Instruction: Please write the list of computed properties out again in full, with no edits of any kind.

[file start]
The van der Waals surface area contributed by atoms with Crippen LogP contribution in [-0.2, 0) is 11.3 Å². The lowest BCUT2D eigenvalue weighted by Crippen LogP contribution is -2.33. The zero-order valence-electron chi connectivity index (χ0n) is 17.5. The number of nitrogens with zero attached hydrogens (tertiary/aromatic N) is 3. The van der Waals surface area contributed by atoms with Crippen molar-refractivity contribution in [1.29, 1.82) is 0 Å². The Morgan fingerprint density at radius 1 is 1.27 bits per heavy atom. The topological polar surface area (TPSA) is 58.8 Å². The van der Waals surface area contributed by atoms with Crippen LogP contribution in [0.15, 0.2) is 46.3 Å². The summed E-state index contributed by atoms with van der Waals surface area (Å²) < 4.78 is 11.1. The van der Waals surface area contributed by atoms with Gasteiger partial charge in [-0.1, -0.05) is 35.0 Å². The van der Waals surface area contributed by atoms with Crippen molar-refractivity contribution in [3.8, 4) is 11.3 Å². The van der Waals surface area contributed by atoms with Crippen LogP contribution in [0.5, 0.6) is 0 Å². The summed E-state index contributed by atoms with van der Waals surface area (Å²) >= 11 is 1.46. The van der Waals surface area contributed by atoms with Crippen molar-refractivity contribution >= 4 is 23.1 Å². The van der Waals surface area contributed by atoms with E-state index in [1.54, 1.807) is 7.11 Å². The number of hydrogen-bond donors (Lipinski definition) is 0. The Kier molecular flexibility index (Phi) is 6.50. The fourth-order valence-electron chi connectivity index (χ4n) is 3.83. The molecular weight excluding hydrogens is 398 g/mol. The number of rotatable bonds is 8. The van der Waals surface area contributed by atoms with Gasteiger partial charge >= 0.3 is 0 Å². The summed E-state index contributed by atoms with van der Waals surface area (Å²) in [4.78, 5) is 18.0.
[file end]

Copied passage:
The van der Waals surface area contributed by atoms with Crippen LogP contribution in [-0.2, 0) is 11.3 Å². The lowest BCUT2D eigenvalue weighted by Crippen LogP contribution is -2.33. The zero-order valence-electron chi connectivity index (χ0n) is 17.5. The number of nitrogens with zero attached hydrogens (tertiary/aromatic N) is 3. The van der Waals surface area contributed by atoms with Crippen molar-refractivity contribution in [1.29, 1.82) is 0 Å². The Morgan fingerprint density at radius 1 is 1.27 bits per heavy atom. The topological polar surface area (TPSA) is 58.8 Å². The van der Waals surface area contributed by atoms with Crippen LogP contribution in [0.15, 0.2) is 46.3 Å². The summed E-state index contributed by atoms with van der Waals surface area (Å²) < 4.78 is 11.1. The van der Waals surface area contributed by atoms with Gasteiger partial charge in [-0.1, -0.05) is 35.0 Å². The van der Waals surface area contributed by atoms with Crippen molar-refractivity contribution in [3.8, 4) is 11.3 Å². The van der Waals surface area contributed by atoms with Crippen LogP contribution in [0.5, 0.6) is 0 Å². The summed E-state index contributed by atoms with van der Waals surface area (Å²) >= 11 is 1.46. The van der Waals surface area contributed by atoms with Crippen molar-refractivity contribution >= 4 is 23.1 Å². The van der Waals surface area contributed by atoms with E-state index in [1.54, 1.807) is 7.11 Å². The number of hydrogen-bond donors (Lipinski definition) is 0. The Kier molecular flexibility index (Phi) is 6.50. The fourth-order valence-electron chi connectivity index (χ4n) is 3.83. The molecular weight excluding hydrogens is 398 g/mol. The number of rotatable bonds is 8. The van der Waals surface area contributed by atoms with Gasteiger partial charge >= 0.3 is 0 Å². The summed E-state index contributed by atoms with van der Waals surface area (Å²) in [4.78, 5) is 18.0.